According to thousands of documents I was able to retrieve geologists began to seriously study the rock formations during the 1980s. Work was done prior to that time though not to the same extent. The Conservative governments under Premiers Getty and Klein opened up the park to remove the coal without any rules or regulations.
This was once a mountain range on the outer limits of the Wildlife Park taken in 2015. Trees will not grow on the grass covered hills because there is not enough soil for a tree to grow. It's a panorama photo you can enlarge to see the extent of the destruction.
360 Video Shows where Mountains and Forests once Existed
Coal mining requires plenty of water to keep the coal dust contained and processed. The water is no longer drinkable from the rivers and smaller creeks. Large tailings ponds are everywhere around the park. The toxic lakes of pollutants are located above the groundwater basin for the North Saskatchewan River.
The river supplies drinking water to many towns and cities including Edmonton, Alberta and Saskatoon, Saskatchewan all the way to the Hudson's Bay. A constant flow of chemicals enters the tailings ponds every minute of every day from the coal open-pit mines. There is nothing stopping the toxins from entering the groundwater.
What Is an Open-Pit or Surface Mine?
Let's use a photo and a short video to explain what happens because you really don't want me to explain it with words. The first photo is from the mining industry where they leave out the tailings ponds.
I will show you steps 4-5-6 in photos before and after with photos taken in the park. The overburden mentioned in Step 5 is the removal of an entire range of mountains. What took nature a hundred million years to create the coal mining companies can cover up in a few months.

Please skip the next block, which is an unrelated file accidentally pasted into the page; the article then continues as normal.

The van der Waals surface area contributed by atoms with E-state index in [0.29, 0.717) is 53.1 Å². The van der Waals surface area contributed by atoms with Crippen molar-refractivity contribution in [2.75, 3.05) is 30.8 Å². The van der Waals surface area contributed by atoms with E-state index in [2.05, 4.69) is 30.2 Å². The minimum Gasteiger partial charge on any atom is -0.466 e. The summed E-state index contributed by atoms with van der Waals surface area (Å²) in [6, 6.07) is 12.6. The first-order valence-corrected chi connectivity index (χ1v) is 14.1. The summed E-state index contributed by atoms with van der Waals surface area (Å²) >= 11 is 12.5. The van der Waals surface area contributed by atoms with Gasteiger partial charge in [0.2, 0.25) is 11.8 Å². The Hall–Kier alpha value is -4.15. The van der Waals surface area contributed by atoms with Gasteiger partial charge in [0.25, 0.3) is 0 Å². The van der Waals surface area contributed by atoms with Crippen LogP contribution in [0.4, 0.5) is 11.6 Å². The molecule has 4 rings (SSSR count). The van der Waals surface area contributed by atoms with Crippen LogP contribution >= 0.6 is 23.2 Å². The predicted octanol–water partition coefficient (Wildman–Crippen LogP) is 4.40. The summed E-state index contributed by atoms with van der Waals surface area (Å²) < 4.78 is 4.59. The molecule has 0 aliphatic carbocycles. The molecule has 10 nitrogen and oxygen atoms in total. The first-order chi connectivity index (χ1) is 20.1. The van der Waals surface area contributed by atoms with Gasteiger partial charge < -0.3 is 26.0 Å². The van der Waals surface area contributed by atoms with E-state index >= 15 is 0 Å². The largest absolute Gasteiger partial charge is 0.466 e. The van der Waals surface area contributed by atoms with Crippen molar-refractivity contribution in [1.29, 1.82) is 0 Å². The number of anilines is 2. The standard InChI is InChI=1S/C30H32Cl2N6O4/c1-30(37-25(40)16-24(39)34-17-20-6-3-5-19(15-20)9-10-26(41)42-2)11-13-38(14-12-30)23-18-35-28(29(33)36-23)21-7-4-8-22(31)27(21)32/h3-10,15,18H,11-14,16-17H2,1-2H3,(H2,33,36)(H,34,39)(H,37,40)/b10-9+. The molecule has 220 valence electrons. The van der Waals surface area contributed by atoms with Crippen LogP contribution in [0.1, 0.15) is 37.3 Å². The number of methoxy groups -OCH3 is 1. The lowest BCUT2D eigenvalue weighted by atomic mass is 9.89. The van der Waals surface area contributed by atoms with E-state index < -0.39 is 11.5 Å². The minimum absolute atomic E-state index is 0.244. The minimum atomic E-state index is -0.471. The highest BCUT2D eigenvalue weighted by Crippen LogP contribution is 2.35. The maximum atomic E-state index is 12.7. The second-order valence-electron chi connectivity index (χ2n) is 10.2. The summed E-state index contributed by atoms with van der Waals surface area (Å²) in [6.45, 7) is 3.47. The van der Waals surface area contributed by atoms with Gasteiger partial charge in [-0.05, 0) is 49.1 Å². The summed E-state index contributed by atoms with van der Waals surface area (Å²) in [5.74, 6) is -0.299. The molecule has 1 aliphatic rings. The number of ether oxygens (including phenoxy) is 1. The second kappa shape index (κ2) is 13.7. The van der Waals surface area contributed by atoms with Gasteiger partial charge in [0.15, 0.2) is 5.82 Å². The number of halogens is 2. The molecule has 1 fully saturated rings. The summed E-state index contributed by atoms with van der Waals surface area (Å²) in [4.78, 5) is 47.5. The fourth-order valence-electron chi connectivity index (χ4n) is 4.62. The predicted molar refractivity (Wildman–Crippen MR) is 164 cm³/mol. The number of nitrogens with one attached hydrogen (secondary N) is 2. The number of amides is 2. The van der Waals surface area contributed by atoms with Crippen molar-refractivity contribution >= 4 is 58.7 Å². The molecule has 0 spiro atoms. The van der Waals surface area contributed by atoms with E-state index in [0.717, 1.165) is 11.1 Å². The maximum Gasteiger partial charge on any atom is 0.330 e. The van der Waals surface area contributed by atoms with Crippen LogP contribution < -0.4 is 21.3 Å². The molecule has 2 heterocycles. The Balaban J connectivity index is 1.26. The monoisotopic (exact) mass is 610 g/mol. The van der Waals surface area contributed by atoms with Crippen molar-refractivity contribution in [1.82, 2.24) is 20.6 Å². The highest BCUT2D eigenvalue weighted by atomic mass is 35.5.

This short video is about mountain top removal in West Virginia. The same techniques are being used in Alberta's open-pit coal mining.
This is a tailings pond sitting where that was once a mountain. Anyone who ever camped in this area knows about the underground caves and rivers. Filthy coal filled waste water will easily find it's way into the groundwater.
It is a panorama photo for you to see a much bigger picture.
The next two photos were taken in the exact same spot with the first one in 1988 and the second in 2016. They show what the coal mining industry calls reclamation or contouring the land.
Yes it is a good move to halt the use of coal for electricity in Alberta. There is a tiny note in the fine print of the proposal not mentioned to the public. Coal mining will continue destroying this wilderness area until at least 2050. In over 30+ years from now a vast piece of Alberta will become a barren and uninviting toxic slurry. Our children's children will never forgive us for allowing this to happen.
Do you want to know what is in your drinking water along the North Saskatchewan River? This is the legacy left by decades of Conservative governments in Alberta. Will the NDP halt all coal mining once the power plants are converted?
Are you willing to let the coal mining industry put No Trespassing signs on Alberta's only wilderness park?
Further Reading and Resources
Alberta Climate Change Advisory Panel
Environment and Natural Resources Alberta
Mountains and Climate Change
Portraits of Climate Change: The Rocky Mountains
Alberta Renewable Energy
Premier Rachel Notley
U.S. Geological Survey
Alberta Parks and Campgrounds
More Photos from my Collection